Saucers in Celtic Prehistory

Adamski, GeorgeAdamski, GeorgeLeslie, Desmond, 1953

Cuchulain was a hero of irish mythology. Quite unbelievable were some of his feats in battle. He is to Ireland what Siegfried is to Germany, Quetcoatl to South America, Drona to India—a super man of the Golden Age invincible in war, unsurpassed in beauty. St. George, in his mild, obscure, and typically British way, fulfils the same function in England.

Most people regard Cuchulain, Siegfried and the other national supermen as attractive myths based on man’s subconscious desire for (a) omnipotence or (b) orgiastic wallowing in blood and gore. Certainly the poetic imaginings have attributed to Cuchulain the liberation of more blood than Attilla.

But among all the frills, fripperies, exaggerations and bardic improvements, there stand out certain statements that seem to mean much more than mere myth, and to give one the impression that the bards are merely reciting verbatim what has been handed down, without any inkling as to what they are really saying.

Cuchulain had weapons called the ‘Thunder Feat’ of ‘an Hundred, of Five Hundred or of a Thousand’. This means that the ‘Thunder Feat’ could be adjusted to slay a hundred, five hundred or a thousand men, as desired, all in one bang, and evidently relates to some form of explosive weapon, with variable charges. But to my mind it echoes strongly Indra’s Dart and the Brahma Weapon or the Mashmak in a more controllable form.

Consider for a moment that some of the prehistoric stone hill forts in Ireland and in West Scotland have their stones blasted and fused together as if by colossal heat.

He also had two chariots called the ‘Scythe Chariot’ and the ‘Enchanted Chariot’. The former is described as being a great heavy-armoured affair bristling with poisoned spears and scythes, so heavy that only his two magic steeds, the ‘Dubhshaoileann‘ and the ‘Liath Macha‘ could move it. It also served as a platform for discharging the ‘Thunder Feat’, which suggests a piece of ordnance requiring a pretty strong mounting. It could have been an ordinary primitive cannon firing an explosive shell, but more likely it was similar to the ‘circled bow‘ of Indra as mentioned in the Ramayana. Whatever it was, whether high-explosive, Mashmak or Agni-Indra, it was bulky and required a heavy strong platform for its discharge.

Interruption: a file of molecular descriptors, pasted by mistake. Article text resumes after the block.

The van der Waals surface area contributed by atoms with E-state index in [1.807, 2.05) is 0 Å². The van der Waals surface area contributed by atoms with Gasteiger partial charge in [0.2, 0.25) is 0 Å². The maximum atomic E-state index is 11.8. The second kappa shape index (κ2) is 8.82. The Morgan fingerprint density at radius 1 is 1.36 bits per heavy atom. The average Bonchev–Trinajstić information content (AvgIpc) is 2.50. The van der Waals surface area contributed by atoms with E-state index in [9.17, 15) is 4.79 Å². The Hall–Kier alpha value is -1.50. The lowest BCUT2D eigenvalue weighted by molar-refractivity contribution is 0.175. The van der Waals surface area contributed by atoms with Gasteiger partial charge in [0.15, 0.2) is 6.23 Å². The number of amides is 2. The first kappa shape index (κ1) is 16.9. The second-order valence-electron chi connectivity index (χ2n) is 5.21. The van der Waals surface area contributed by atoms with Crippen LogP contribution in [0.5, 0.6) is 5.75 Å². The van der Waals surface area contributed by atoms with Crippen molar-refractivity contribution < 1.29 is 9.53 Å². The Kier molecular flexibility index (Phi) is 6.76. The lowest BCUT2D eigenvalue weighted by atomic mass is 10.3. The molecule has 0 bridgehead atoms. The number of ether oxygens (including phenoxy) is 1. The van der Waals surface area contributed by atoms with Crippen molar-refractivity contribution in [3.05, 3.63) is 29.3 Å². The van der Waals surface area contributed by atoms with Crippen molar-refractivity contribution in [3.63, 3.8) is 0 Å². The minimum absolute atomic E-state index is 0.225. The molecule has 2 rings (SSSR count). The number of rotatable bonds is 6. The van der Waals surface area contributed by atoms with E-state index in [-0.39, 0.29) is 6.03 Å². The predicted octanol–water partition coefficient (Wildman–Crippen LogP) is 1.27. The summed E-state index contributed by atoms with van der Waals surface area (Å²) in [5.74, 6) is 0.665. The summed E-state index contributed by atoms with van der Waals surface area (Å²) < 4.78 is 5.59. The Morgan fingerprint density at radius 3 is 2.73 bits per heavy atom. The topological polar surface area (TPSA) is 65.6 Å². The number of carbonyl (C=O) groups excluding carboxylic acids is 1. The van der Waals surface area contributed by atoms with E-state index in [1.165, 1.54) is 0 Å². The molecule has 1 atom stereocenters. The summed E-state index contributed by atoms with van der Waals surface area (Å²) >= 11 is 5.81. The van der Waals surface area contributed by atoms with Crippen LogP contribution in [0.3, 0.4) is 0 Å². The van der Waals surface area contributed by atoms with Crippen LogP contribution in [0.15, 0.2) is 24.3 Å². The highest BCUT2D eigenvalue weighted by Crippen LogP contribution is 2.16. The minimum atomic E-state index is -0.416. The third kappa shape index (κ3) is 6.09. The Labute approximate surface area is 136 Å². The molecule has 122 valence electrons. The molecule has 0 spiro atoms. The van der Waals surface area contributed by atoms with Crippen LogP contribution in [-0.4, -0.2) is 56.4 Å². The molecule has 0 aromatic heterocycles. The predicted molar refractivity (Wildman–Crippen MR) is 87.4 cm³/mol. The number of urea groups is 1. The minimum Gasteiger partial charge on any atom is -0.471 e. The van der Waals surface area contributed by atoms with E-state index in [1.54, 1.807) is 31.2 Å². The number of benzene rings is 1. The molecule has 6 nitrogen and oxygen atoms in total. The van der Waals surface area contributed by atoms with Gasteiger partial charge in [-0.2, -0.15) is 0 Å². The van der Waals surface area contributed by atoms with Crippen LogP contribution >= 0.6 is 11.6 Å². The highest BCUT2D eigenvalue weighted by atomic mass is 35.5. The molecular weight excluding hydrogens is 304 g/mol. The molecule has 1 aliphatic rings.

The pattern is becoming clearer. An early form of tank powered by two unknown engines, mounting a terrible piece of ordnance, has left its mark on Irish legend.

The ‘Enchanted Chariot’ is described as light and airy’. ‘It flew swifter than any bird, and no horse pulled it. All the way through, this strange light vehicle is compared with birds in flight and is remarked upon for its wonderful lightness. All the ‘Magic chariots‘ of the Celtic heroes were described as being able to mount up into heaven to the ‘Palaces of the Gods‘ and to other wonderful lands in the sky. This myth is easily explainable as a race memory of the coming and going of vimanas to other planets, as in the ‘Samar‘ which states that by means of these craft men could ride up to the stellar regions and heavenly beings could come down to Earth. In turn, the ‘heroes’ and ‘gods’ are largely race memories of the elder races of the Solar System. The aerial ships that landed in France at the time of Charlemagne were also ‘magic chariots’, vimanas or flying saucers, depending on which name you care to give them.